Miller v Associated Newspapers Ltd
Reference:  EWHC 2799 (QB);  EMLR 698
Court: Queen's Bench Division
Judge: Eady J
Date of judgment: 11 Nov 2003
Summary: Defamation - Libel - Reynolds qualified privilege - application to strike out defence of privilege- alternatively for summary judgment - whether the law as to qualified privilege was in a state of flux
Adrienne Page QC - Leading Counsel (Defendant)
Instructing Solicitors: Carter Ruck for the Claimant. Reynolds Porter Chamberlain for the Defendant
The Claimant, a Detective Chief Inspector, sued the Defendant in respect of articles published in the Daily Mail and Evening Standard on 11 September 2001. These reported on an internal police investigation into the allegations of sexual assault made by Nadine Milroy Sloan against Neil and Christine Hamilton, which led to the Hamiltons’ arrest. It was said that the report found the Hamiltons should never have been arrested, and the investigation was a fiasco. It was said that the Claimant led that investigation. The article also mentioned an earlier investigation into the alleged rape of a 17 year old woman known as Miss B, stating that this had been thrown out by a judge on the basis the investigation was “grossly incompetent”, and that the Claimant was facing disciplinary charges over it. The Defendants pleaded defence was Reynolds qualified privilege.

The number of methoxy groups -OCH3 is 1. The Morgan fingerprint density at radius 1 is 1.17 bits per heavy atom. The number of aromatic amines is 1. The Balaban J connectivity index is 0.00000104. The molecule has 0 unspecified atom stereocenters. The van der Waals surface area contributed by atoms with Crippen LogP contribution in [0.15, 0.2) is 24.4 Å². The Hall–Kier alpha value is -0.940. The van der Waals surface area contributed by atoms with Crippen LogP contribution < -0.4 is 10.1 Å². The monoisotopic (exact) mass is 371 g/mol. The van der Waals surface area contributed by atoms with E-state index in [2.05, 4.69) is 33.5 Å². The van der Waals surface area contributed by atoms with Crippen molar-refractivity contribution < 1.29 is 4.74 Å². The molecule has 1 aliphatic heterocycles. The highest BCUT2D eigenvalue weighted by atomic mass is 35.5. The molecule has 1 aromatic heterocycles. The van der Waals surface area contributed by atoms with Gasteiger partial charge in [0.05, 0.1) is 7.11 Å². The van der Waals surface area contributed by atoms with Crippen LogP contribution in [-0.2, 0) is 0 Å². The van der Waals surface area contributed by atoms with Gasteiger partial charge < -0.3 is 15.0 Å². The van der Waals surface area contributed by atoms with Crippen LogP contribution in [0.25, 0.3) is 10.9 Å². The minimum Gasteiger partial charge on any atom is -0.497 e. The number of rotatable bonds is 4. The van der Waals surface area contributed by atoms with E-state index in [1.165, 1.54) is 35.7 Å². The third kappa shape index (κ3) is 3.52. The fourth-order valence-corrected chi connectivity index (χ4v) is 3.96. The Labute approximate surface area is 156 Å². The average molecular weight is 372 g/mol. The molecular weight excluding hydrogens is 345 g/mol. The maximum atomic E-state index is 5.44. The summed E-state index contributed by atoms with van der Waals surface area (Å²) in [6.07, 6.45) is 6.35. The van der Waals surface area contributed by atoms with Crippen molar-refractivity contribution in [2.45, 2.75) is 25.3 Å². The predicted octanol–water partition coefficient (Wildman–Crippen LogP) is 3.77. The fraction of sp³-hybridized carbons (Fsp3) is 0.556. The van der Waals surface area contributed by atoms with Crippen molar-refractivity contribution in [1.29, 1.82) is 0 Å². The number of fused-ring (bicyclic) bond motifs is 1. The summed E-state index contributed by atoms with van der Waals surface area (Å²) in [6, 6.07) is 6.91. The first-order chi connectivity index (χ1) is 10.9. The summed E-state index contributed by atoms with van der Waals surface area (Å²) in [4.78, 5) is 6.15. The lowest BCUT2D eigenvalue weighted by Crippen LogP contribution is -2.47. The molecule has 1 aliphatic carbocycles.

Whether the defence of qualified privilege should be struck out and/or summary judgment entered for the Claimant on this issue.
(1) The plea would be struck out as untenable. Taking the facts to be true for the purposes of the application, and considering them in light of the the ten criteria set out by Lord Nicholls in Reynolds v Times Newspapers  2 AC 127 there was no duty to publish the article to the world at large. The articles were based on an incomplete and secondhand account of a confidential interim report with the status of a work in progress. There was no urgency to publish at a time when a criminal investigation into Ms Milroy Sloan’s allegations was underway. Such matters militated strongly against privilege. Furthermore. minimal steps were taken to verify the information and neither the Metropolitan Police or the Claimant was approached for comment.
(2) It was not correct to characterise the law as to qualified privilege as being in a state of flux which would justify not striking out the plea: E (A Minor) v Dorset County Council  2 AC 233 distinguished.
The most interesting aspect of the decision is its focus on the doctrine, well-established before the House of Lords’ decision in Reynolds, that there would rarely be a privilege available in respect of the publication of allegations into which an official enquiry was currently under way. The judge recalled not only Blackshaw v Lord (1984) but also Purcell v Sowler (1877), both of which stand for the proposition that the public interest is not served by the premature attribution of blame to specific individuals. The decision suggests that the media should be wary of publishing leaks about forthcoming reports, critical of individuals or companies. They will usually need to be prepared to justify such articles.